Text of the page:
Water is vital to physical health, and if you are trying to lose weight or maintain good health, it is crucial. Without adequate intake, you cannot metabolize fat or eliminate waste and toxins that make you ill.
Your Body Needs Water
The human body might feel solid, but it contains a surprisingly high concentration of water.
- An adult human being's body is made up of about 60 to 70 percent water; infants and children are made up of about 75 percent water.
- Blood is about 90 percent water
- The brain is about 85 percent water.
- Muscles are about 72 percent water.
- Fat is about 15 percent water.
Because their bodies contain more muscle mass, men have more water in their bodies than women. For everyone, it performs various functions in the body: it carries nutrients through the system, lubricates joints, transports waste, and keeps the skin supple. If the kidneys don't get enough fluid, the liver stops metabolizing fat and starts filtering waste. If the intestines do not get enough, they pull what they need from the cells in the bowel, causing constipation.
Dehydration Is Dangerous
Dehydration affects the high-water-content parts of the body first, so the initial symptoms of dehydration are weakness (fatigue) and decreasing mental alertness. Other symptoms include dizziness, headaches, thirst, and vision disturbances. The skin loses its elasticity and becomes dry. The joints lose their fluid cushions and begin to ache. Continuing in a dehydrated state will cause the body to begin to shut down.
According to the National Library of Medicine, the symptoms of dehydration include thirst, dry mouth, a sticky feeling in the mouth, and low or no urine output. In cases of severe dehydration, you may become dizzy, faint, or even lapse into a coma.
Most dieters aren't dehydrated to the point of noticing major symptoms. However, if you fail to drink enough fluids during the day you may become increasingly thirsty and feel that 'dry as a desert' feeling in your mouth, which means you need to reach for a glass of zero calorie water.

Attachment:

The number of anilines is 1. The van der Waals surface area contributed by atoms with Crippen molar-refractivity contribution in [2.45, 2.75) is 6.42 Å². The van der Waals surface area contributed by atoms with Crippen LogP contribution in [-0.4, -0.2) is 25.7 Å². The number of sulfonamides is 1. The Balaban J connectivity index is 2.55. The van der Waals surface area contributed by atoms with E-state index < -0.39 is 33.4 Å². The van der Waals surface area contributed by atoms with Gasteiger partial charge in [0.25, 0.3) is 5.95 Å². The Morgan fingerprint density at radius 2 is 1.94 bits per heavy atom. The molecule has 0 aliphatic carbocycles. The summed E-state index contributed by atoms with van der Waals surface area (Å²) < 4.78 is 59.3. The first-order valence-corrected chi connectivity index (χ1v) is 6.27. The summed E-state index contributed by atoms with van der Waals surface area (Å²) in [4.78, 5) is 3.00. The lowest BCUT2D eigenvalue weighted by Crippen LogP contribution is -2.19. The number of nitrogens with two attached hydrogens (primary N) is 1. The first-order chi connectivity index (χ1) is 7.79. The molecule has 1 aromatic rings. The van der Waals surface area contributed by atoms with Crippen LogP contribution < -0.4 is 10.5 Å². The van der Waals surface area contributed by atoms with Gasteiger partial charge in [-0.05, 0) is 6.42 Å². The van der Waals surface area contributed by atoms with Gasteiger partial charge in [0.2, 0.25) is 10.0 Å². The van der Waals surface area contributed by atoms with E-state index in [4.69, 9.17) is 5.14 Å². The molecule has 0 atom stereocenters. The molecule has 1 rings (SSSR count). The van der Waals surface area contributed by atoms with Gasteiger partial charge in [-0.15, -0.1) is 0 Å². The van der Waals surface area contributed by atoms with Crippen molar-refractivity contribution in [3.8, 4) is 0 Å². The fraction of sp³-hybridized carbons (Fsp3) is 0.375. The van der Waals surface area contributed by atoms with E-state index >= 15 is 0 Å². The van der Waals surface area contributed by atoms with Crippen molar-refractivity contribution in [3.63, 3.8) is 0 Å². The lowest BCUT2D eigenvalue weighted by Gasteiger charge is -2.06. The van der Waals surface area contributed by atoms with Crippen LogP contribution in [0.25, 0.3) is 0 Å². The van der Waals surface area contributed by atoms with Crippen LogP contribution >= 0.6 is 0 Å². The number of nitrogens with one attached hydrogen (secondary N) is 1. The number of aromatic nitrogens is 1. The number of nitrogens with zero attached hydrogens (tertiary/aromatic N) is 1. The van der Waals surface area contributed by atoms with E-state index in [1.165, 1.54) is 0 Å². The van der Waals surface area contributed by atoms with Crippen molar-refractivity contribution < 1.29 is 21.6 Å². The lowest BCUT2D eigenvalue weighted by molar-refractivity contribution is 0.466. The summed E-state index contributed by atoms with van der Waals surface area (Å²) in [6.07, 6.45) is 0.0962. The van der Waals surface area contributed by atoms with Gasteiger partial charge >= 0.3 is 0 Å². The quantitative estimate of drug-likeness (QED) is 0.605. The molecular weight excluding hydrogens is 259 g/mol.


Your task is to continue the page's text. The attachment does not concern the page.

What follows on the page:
How Much Do I Need?
All people should consume a minimum of 64 ounces a day, and many people drink as much as two gallons daily with no ill effects. A person who is overweight should drink an additional 8 ounces for every 25 pounds over his ideal weight. (Dr. Ellington Darden has a weight-loss protocol that includes "Superhydration;" his patients drink at least a gallon of ice-cold water daily, and they claim they feel better and look better than they ever did before.) Intake should be spread over the course of a day. Drinking too much of any liquid at one time will make a person very ill.
Do Other Liquids Count?
While other liquids provide hydration, water is the best option for anyone trying to lose weight. Water has zero calories and provides optimal hydration. Other liquids such as diet colas and diet soft drinks may be calorie-free but often contain caffeine, which acts as a mild diuretic. A diuretic helps the body release water, which actually increases your need for more water.
Diet drinks may also contain aspartame and other artificial sweeteners; some artificial sweeteners cause unpleasant side effects if consumed in excess. Other liquids provide hydration, but water remains the single best drink for dieters.
You Probably are Getting Enough Water
Although it is true most experts recommend 64 ounces a day, there is no need to panic if you haven't been downing eight glasses a day. Many foods and beverages contribute to your total fluid intake. For example, fruits, such as oranges and watermelon, as well as many vegetables, such as spinach and other leafy vegetables, contain a significant quantity of water.
Although it is not the best way to hydrate your body, foods do provide essential nutrients not contained in pure water. If you think your fluid intake is low, a gradual addition of one glass per week may be tolerated well and very beneficial to your overall health.
Can Too Much Be Consumed?
Drinking too much water may lead to hyponatremia, a life-threatening condition in which the body's sodium and electrolyte balance is profoundly disturbed. Hyponatremia is very rare. It is usually seen in endurance athletes who cannot stop to urinate. To prevent hyponatremia, a person should spread his fluid intake throughout the day and make sure to go to the bathroom frequently.
People on medications should consult their doctors before making radical changes in their eating and drinking habits. Water consumption can alter the effectiveness of many medications, and the doctor will want to monitor the patient carefully while his body is becoming accustomed to the change in diet.